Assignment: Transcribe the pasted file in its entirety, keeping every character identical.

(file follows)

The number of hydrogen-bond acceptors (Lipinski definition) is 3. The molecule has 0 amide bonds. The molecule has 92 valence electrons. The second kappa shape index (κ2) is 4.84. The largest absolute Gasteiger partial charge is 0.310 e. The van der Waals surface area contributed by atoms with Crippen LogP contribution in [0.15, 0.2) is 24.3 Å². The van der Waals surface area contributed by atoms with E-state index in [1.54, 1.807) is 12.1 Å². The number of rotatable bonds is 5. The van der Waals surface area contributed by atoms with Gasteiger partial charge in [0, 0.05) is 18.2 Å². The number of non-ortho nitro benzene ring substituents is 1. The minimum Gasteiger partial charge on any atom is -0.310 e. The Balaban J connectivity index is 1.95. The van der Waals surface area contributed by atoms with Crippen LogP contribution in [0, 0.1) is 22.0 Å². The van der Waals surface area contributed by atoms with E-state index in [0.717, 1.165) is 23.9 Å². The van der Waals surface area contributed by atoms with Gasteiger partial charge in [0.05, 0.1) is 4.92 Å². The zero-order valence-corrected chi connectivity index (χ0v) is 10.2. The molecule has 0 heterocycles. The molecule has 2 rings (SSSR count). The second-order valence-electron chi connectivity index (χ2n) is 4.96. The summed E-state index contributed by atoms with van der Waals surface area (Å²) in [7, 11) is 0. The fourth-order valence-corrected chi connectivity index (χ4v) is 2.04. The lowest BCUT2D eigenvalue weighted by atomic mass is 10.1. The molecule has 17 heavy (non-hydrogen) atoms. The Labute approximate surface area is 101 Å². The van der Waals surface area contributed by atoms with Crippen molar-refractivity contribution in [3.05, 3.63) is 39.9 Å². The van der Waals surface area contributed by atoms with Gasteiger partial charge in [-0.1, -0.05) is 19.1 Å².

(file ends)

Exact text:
The number of hydrogen-bond acceptors (Lipinski definition) is 3. The molecule has 0 amide bonds. The molecule has 92 valence electrons. The second kappa shape index (κ2) is 4.84. The largest absolute Gasteiger partial charge is 0.310 e. The van der Waals surface area contributed by atoms with Crippen LogP contribution in [0.15, 0.2) is 24.3 Å². The van der Waals surface area contributed by atoms with E-state index in [1.54, 1.807) is 12.1 Å². The number of rotatable bonds is 5. The van der Waals surface area contributed by atoms with Gasteiger partial charge in [0, 0.05) is 18.2 Å². The number of non-ortho nitro benzene ring substituents is 1. The minimum Gasteiger partial charge on any atom is -0.310 e. The Balaban J connectivity index is 1.95. The van der Waals surface area contributed by atoms with Crippen LogP contribution in [0, 0.1) is 22.0 Å². The van der Waals surface area contributed by atoms with E-state index in [0.717, 1.165) is 23.9 Å². The van der Waals surface area contributed by atoms with Gasteiger partial charge in [0.05, 0.1) is 4.92 Å². The zero-order valence-corrected chi connectivity index (χ0v) is 10.2. The molecule has 0 heterocycles. The molecule has 2 rings (SSSR count). The second-order valence-electron chi connectivity index (χ2n) is 4.96. The summed E-state index contributed by atoms with van der Waals surface area (Å²) in [7, 11) is 0. The fourth-order valence-corrected chi connectivity index (χ4v) is 2.04. The lowest BCUT2D eigenvalue weighted by atomic mass is 10.1. The molecule has 17 heavy (non-hydrogen) atoms. The Labute approximate surface area is 101 Å². The van der Waals surface area contributed by atoms with Crippen molar-refractivity contribution in [3.05, 3.63) is 39.9 Å². The van der Waals surface area contributed by atoms with Gasteiger partial charge in [-0.1, -0.05) is 19.1 Å².